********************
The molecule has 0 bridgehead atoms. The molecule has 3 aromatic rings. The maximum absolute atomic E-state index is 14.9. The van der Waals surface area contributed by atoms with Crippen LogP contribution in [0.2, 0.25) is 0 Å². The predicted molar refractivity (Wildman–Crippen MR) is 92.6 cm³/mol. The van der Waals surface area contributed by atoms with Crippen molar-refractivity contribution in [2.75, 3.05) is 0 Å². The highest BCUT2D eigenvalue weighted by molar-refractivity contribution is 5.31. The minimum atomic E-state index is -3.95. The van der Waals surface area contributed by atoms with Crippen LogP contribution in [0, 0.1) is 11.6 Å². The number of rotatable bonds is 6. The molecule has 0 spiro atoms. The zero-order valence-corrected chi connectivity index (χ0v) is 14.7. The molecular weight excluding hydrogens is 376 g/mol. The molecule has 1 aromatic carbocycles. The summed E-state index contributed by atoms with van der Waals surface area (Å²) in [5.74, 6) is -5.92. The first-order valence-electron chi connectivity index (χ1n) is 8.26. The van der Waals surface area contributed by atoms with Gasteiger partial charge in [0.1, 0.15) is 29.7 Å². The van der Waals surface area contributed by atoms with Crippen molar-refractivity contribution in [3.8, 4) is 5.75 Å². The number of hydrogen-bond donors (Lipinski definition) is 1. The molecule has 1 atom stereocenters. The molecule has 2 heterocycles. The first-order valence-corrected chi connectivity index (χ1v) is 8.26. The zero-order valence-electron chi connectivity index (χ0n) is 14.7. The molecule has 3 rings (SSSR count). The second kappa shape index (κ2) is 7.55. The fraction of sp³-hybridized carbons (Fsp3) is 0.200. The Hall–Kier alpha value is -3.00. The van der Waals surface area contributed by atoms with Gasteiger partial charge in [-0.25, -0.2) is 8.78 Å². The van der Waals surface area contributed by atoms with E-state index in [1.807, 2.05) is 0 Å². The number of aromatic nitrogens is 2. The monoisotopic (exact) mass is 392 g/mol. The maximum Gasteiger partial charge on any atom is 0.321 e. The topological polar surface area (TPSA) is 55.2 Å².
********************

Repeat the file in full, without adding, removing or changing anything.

The molecule has 0 bridgehead atoms. The molecule has 3 aromatic rings. The maximum absolute atomic E-state index is 14.9. The van der Waals surface area contributed by atoms with Crippen LogP contribution in [0.2, 0.25) is 0 Å². The predicted molar refractivity (Wildman–Crippen MR) is 92.6 cm³/mol. The van der Waals surface area contributed by atoms with Crippen molar-refractivity contribution in [2.75, 3.05) is 0 Å². The highest BCUT2D eigenvalue weighted by molar-refractivity contribution is 5.31. The minimum atomic E-state index is -3.95. The van der Waals surface area contributed by atoms with Crippen LogP contribution in [0, 0.1) is 11.6 Å². The number of rotatable bonds is 6. The molecule has 0 spiro atoms. The zero-order valence-corrected chi connectivity index (χ0v) is 14.7. The molecular weight excluding hydrogens is 376 g/mol. The molecule has 1 aromatic carbocycles. The summed E-state index contributed by atoms with van der Waals surface area (Å²) in [5.74, 6) is -5.92. The first-order valence-electron chi connectivity index (χ1n) is 8.26. The van der Waals surface area contributed by atoms with Gasteiger partial charge in [0.1, 0.15) is 29.7 Å². The van der Waals surface area contributed by atoms with Crippen molar-refractivity contribution in [3.8, 4) is 5.75 Å². The number of hydrogen-bond donors (Lipinski definition) is 1. The molecule has 1 atom stereocenters. The molecule has 2 heterocycles. The first-order valence-corrected chi connectivity index (χ1v) is 8.26. The zero-order valence-electron chi connectivity index (χ0n) is 14.7. The molecule has 3 rings (SSSR count). The second kappa shape index (κ2) is 7.55. The fraction of sp³-hybridized carbons (Fsp3) is 0.200. The Hall–Kier alpha value is -3.00. The van der Waals surface area contributed by atoms with Gasteiger partial charge in [-0.25, -0.2) is 8.78 Å². The van der Waals surface area contributed by atoms with E-state index in [1.807, 2.05) is 0 Å². The number of aromatic nitrogens is 2. The monoisotopic (exact) mass is 392 g/mol. The maximum Gasteiger partial charge on any atom is 0.321 e. The topological polar surface area (TPSA) is 55.2 Å².